For the older cryptocurrencies, like Bitcoin, credit for mining is now so low that it barely pays for the electricity needed to do the calculations. That is one reason why blockchain mining companies have had to develop low-cost ways to do it and even then they will often locate themselves close to sources of cheap electricity such as hydroelectric plants.
It is actually more complicated than what I’ve explained above. Some nodes store the entire blockchain, other nodes distribute the blockchain and smaller nodes are just mining parts of the blockchain.
You don’t have to run a full node to mine cryptocurrencies.
A popular way to mine cryptocurrencies today is to join a mining network or a mining pool.
When you join a mining pool you are contributing your processing power to mine the currency. You will receive a share of the mined currency in proportion to your processing power contribution.
Staking cryptocurrencies is another way to earn. Each blockchain uses its own algorithms to record new transactions and maintain its own blockchain.
Bitcoin uses mining to incorporate new transactions into the Bitcoin blockchain. Miners are rewarded for their contribution by providing proof of work or PoW.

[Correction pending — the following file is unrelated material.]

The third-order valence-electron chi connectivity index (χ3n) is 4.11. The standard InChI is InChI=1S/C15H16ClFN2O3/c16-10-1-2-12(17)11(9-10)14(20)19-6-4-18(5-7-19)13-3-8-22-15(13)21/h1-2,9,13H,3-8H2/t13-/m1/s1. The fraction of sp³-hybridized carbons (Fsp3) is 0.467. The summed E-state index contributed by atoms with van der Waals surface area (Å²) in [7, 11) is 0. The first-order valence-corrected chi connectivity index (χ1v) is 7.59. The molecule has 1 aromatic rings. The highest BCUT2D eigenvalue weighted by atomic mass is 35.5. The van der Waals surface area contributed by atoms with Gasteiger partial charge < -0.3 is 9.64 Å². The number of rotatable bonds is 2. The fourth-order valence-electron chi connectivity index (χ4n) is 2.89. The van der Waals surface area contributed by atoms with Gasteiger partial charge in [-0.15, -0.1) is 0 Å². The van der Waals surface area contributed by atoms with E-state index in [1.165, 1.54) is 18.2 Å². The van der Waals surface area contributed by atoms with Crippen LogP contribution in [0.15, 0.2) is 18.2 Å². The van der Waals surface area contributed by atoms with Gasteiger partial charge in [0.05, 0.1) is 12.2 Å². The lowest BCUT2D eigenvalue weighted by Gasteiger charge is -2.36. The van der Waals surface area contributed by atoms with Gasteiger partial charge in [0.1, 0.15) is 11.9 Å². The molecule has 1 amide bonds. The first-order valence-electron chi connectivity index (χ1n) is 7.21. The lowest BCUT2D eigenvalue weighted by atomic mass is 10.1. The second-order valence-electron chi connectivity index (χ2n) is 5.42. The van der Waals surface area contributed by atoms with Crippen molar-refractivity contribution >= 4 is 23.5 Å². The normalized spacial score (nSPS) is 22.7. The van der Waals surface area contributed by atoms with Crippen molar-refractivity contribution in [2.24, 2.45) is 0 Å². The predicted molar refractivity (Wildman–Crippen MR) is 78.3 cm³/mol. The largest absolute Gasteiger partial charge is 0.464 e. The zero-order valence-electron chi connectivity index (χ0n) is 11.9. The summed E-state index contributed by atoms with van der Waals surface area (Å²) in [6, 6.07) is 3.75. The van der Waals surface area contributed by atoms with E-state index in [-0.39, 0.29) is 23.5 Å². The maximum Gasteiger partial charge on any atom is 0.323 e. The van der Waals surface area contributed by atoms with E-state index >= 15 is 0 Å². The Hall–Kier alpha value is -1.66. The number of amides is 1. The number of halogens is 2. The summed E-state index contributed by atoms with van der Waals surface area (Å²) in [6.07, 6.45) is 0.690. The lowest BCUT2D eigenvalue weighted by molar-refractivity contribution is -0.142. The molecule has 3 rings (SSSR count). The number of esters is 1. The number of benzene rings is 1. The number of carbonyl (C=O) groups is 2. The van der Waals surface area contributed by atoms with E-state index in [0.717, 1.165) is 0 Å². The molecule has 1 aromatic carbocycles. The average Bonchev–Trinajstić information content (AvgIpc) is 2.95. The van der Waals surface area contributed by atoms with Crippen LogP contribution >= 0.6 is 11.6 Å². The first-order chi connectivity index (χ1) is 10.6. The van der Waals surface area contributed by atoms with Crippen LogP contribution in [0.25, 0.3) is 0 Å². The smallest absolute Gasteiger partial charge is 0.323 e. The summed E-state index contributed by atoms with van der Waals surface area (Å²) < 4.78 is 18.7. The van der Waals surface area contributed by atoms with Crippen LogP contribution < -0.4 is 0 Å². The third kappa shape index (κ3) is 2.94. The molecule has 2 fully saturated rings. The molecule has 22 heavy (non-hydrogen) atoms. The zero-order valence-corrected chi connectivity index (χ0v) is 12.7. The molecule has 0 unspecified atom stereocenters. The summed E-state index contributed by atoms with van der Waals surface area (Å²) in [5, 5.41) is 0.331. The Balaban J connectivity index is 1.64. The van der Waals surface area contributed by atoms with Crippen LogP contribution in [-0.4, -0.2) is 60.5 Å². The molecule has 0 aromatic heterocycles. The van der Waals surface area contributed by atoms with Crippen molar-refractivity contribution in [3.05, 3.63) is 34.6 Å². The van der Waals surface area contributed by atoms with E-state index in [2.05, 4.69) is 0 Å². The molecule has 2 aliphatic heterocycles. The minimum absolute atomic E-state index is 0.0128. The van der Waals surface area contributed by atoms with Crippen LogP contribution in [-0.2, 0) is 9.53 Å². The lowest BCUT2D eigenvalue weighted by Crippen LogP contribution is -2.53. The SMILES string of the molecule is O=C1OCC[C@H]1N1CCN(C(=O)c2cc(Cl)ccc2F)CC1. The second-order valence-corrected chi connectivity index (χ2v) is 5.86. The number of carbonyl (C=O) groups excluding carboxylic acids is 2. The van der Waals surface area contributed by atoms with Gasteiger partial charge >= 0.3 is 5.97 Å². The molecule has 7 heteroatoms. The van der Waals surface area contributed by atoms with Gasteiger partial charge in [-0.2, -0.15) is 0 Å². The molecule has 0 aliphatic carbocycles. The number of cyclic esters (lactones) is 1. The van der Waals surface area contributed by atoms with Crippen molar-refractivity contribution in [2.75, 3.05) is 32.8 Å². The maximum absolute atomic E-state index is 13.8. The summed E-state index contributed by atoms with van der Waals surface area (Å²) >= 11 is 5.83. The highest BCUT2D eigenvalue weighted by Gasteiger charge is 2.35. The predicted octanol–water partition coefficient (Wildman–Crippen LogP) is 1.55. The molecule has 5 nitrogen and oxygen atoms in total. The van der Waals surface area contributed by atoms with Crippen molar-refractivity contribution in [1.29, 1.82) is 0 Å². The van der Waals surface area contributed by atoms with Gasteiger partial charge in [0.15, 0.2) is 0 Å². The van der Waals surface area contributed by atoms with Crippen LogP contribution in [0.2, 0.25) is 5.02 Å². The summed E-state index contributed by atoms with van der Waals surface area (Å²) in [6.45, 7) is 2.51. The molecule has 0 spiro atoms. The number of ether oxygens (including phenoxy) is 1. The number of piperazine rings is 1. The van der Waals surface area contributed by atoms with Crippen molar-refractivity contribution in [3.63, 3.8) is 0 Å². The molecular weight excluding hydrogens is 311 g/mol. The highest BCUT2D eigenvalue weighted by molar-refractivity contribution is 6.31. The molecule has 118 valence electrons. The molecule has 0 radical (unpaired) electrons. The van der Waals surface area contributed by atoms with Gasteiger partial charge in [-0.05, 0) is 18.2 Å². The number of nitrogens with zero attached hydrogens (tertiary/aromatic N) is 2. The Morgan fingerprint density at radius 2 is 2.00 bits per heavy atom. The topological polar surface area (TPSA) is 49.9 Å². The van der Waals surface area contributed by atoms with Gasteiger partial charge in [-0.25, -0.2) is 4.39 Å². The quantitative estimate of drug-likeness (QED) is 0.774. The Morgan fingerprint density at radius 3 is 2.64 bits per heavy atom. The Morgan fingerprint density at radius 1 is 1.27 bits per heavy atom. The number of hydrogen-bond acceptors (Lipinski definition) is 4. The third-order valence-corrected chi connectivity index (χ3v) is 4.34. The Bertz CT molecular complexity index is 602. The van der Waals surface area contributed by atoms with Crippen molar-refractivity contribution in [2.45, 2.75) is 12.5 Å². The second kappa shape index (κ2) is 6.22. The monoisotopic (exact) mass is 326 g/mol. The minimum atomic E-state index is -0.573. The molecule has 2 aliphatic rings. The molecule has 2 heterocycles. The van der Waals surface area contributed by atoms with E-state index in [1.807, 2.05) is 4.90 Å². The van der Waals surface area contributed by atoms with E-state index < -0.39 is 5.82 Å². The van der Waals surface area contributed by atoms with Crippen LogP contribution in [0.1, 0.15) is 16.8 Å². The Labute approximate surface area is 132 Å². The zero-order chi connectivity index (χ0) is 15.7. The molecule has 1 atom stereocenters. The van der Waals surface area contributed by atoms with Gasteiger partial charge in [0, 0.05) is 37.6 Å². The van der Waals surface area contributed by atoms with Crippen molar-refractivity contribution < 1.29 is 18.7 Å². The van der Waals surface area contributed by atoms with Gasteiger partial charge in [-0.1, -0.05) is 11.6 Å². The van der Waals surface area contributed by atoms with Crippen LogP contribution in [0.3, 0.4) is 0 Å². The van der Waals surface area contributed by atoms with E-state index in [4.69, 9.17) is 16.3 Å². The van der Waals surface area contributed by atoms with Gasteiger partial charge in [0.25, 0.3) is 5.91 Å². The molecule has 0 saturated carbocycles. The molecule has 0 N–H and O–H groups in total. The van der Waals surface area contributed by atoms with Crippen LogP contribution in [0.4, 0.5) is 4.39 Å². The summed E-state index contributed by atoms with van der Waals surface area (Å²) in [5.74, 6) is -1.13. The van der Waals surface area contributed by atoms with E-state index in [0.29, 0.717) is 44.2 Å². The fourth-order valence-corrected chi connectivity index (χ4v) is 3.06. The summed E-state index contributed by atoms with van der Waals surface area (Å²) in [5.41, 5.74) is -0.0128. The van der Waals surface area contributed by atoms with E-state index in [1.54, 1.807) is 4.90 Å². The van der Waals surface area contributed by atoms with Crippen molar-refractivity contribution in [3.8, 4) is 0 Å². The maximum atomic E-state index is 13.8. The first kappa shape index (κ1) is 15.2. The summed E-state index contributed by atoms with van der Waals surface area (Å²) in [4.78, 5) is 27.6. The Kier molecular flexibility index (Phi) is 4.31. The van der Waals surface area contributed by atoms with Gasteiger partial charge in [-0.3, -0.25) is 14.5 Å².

Later cryptocurrencies, use staking as a means to incorporate new transactions into the blockchain. People who already own the currency agree to stake it or lock it up. They then act as validators of transactions and ensure the integrity of the blockchain.
For locking up their cryptocurrency, they are rewarded through a system of proof of stake, or PoS.
Staking to validate transactions requires considerably less computation than mining. For this reason, Ethereum has announced it is moving to a Proof of Stake system.
Nearly all cryptocurrency projects, platforms, and companies, right from the back bedroom startup on a shoestring to serious companies with venture capital and dozens of employees have referral programs.
If you get your family, friends, acquaintances, enemies, or anybody really to sign up/open an account/send money, chances are you can capture some of that with a referral bonus, or commission.
Unfortunately, crypto scams also have referral programs. I wouldn’t be surprised if a lot of people are making money off of crypto in this way.
How much money is being made off of scams in cryptocurrencies I couldn’t say, I am sure it is significant. Now there is an interesting research project.
Spot the scams
If it sounds too good to be true. It probably is. Not true that is!
The ingenuity of scammers knows no bounds. Every financial or market innovation will spawn scams. Many of these use techniques that have been around for centuries, often with a new twist to make them work in the cryptocurrency sphere.